30 Oct 1996 updated
This is a working document where Iím doodling my thoughts. Donít expect it to make sense, let alone be complete.
This paper is written to explore the differences and confusions between relational database structure and the various ways in which we attach or execute behaviors to implement business rules over databases.
Over the last ten years relational database vendors have engaged in constant feature wars, vying for first place honors on the product checklist. Certainly we find constructive use for all these features from time to time in various designs and configurations. Our options for the storage and maintenance of data have become much more extensive from the vendors competition.
Yet we should not assume that, because a particular feature exists, that feature is the best, or even appropriate, approach for a particular need. For example, When Sybase acquired a reputation for technical leadership based on its innovative stored procedures, Sybase worked very hard to persuade us that all non-interface code belonged bound into their database. This was never true - not then and not now. The existence of the stored procedure feature did not ipso facto mean that was a better way to code.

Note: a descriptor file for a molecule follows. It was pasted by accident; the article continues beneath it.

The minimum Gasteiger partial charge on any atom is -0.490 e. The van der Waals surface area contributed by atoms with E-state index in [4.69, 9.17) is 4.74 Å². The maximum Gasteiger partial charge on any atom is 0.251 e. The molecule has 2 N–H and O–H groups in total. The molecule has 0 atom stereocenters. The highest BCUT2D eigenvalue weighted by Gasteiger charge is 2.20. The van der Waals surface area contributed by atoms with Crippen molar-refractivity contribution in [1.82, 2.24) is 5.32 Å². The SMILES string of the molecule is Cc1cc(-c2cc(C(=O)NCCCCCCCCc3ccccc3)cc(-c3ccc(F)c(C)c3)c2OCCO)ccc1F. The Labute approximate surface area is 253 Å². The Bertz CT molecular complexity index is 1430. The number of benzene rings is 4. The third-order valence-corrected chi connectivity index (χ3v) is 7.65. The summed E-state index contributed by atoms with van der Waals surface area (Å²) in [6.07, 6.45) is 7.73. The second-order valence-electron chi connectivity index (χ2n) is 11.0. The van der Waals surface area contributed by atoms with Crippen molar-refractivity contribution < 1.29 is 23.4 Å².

In fact, as we discuss below, intelligent design of database systems will involve several different layers and methods for optimal construction, performance, security, and life-time cost.
In the diagram above, every concept above the red line is non-structural, i.e., does not have any effect on the structure of relational tables. This includes joins predefined by declared foreign keys ("relationships"), foreign key cardinality constraints, and referential integrity rules. All of these concepts can be implemented with either DBMS extensions or procedural code executed anywhere in an n-tier scheme.
For example, one could use the DECLARE PRIMARY KEY statement to implement a primary key constraint. However, since a primary key constraint is really nothing but enforced uniqueness, one could do the same with a unique index or a trigger to select on the specified column(s) to test for pre-existing values.